Inflation is defined as a persistent increase in the general price level. It can take the form of creeping inflation of several percent per year. This is viewed as healthy for the economy because it means that some level of economic growth is occurring in the economy. On the other hand, hyperinflation can take place in an economy. There is no figure at which inflation can be deemed hyperinflation but a figure of annual inflation as high as 100% could be regarded as such. The economic effects of each of these are different so it will be important to note that I will be looking at creeping inflation. Inflation affects a large number of economic factors within the economy such as unemployment, growth, the balance of payments, distribution of wealth and taxation revenues.
Inflation is viewed as being undesirable because of some serious economic and social effects. Inflation impacts on income distribution making an random redistribution of real income. Those receiving fixed money incomes (e.g., pensioners, beneficiaries etc.) are usually disadvantaged because often their incomes are not adjusted upwards fast enough to compensate for the effects of continually rising prices. Their real incomes (i.e., the goods and services their incomes will buy) will fall. Individuals whose incomes rise more rapidly than the inflation rate will experience increasing real incomes. Generally, the pattern of income distribution tends to become more unequal than it was before inflation. If the rate of inflation is high, individuals with money tend to buy real assets such as property, gold and antiques, which often increase in value faster than the rate of inflation. This group will gain by increasing the size of their share of the nation's wealth.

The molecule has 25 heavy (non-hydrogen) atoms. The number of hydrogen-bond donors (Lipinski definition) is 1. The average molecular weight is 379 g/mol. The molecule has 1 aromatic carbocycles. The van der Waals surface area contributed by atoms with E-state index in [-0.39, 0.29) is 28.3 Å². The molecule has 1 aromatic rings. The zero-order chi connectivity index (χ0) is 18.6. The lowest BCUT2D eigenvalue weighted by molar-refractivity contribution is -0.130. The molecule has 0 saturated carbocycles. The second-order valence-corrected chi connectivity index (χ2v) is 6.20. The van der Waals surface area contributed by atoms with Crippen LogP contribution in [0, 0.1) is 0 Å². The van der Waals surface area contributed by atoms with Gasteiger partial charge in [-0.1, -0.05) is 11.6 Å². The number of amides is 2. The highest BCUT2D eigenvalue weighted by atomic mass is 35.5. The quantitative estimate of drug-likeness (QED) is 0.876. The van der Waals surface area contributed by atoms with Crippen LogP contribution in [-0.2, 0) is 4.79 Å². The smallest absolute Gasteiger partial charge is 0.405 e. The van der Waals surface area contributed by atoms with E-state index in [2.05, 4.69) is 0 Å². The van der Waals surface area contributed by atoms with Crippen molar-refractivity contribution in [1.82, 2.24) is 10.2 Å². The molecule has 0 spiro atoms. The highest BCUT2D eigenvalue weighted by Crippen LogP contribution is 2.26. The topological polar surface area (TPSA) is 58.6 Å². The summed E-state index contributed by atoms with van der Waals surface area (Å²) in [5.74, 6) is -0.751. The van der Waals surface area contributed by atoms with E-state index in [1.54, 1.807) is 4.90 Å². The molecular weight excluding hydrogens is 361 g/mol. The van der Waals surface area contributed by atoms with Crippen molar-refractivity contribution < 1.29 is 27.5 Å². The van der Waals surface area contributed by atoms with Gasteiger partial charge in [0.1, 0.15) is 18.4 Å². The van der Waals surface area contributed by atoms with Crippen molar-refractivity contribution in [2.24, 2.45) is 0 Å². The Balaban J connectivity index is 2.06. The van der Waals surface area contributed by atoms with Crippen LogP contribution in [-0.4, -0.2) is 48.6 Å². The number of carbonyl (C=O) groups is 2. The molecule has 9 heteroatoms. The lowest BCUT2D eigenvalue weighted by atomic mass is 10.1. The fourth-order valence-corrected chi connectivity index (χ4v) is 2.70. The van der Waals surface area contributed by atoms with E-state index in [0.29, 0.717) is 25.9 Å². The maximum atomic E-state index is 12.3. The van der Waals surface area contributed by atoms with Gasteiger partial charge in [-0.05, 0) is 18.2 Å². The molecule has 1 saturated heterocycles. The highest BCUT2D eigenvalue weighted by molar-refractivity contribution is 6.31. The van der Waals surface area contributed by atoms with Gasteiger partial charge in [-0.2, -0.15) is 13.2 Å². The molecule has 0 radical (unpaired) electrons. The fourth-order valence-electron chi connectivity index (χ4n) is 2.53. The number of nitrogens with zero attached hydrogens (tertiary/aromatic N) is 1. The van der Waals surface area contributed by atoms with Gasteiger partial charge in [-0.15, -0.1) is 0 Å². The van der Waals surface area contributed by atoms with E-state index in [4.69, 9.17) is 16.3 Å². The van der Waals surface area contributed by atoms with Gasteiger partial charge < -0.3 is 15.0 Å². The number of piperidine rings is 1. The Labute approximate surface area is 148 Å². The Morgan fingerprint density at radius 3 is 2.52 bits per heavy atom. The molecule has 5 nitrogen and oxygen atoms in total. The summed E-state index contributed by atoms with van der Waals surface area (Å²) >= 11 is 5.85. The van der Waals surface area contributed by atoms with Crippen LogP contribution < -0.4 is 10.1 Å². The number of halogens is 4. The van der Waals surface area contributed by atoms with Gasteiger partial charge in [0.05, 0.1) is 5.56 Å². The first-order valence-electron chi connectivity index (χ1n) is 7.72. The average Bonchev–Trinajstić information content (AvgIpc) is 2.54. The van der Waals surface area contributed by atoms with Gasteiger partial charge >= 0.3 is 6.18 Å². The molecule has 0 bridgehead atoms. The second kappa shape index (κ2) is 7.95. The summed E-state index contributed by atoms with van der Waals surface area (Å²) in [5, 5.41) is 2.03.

Inflation tends to increase spending and encourage borrowing at the expense of savings. If prices are rising quicker than incomes, individuals will tend to buy at current prices before goods and services become more expensive and less affordable. Some consumers may buy using higher levels of debt (i.e., borrowing) than otherwise might the case. Savings may be discouraged because with high inflation when the money saved is repaid, it can be worth much less than when it was lent and the real rate of interest may be low. The real rate of interest rates fail to keep pace with inflation the saver loses purchasing power, i.e., their ability to buy things falls. Rising prices are a boon to borrowers because the repayment of interest and the sum borrowed (i.e., the principal) is with lower valued money. Inflation reduces the real value of the amount they owe, as the sum repaid has less purchasing power. Of course, any gain by borrowers must be weighed against the interest they must pay.
Investment, in economics, means the creation of new capital goods. Investment can only take place if there is saving. Inflation encourages spending and discourages saving, so funds that might otherwise have been available for investment tend to dry up. With lower levels of investment there is likely to be a slowing of the rate of growth of national output (GDP). This in turn leads to a reduction in new jobs and so can increase the level of unemployment. Inflation can distort market price signals and the market may fail to allocate resources efficiently. Planning and investment decisions become more difficult to predict as firms are unsure what will happen to prices and costs during times of inflation. If firms are unable to pass on the increase in costs to consumers this will impact on profits possibly causing some firms to close or cut back production and subsequent employment.
Last edited by Sstar on Tue Jul 22, 2014 9:28 am; edited 4 times in total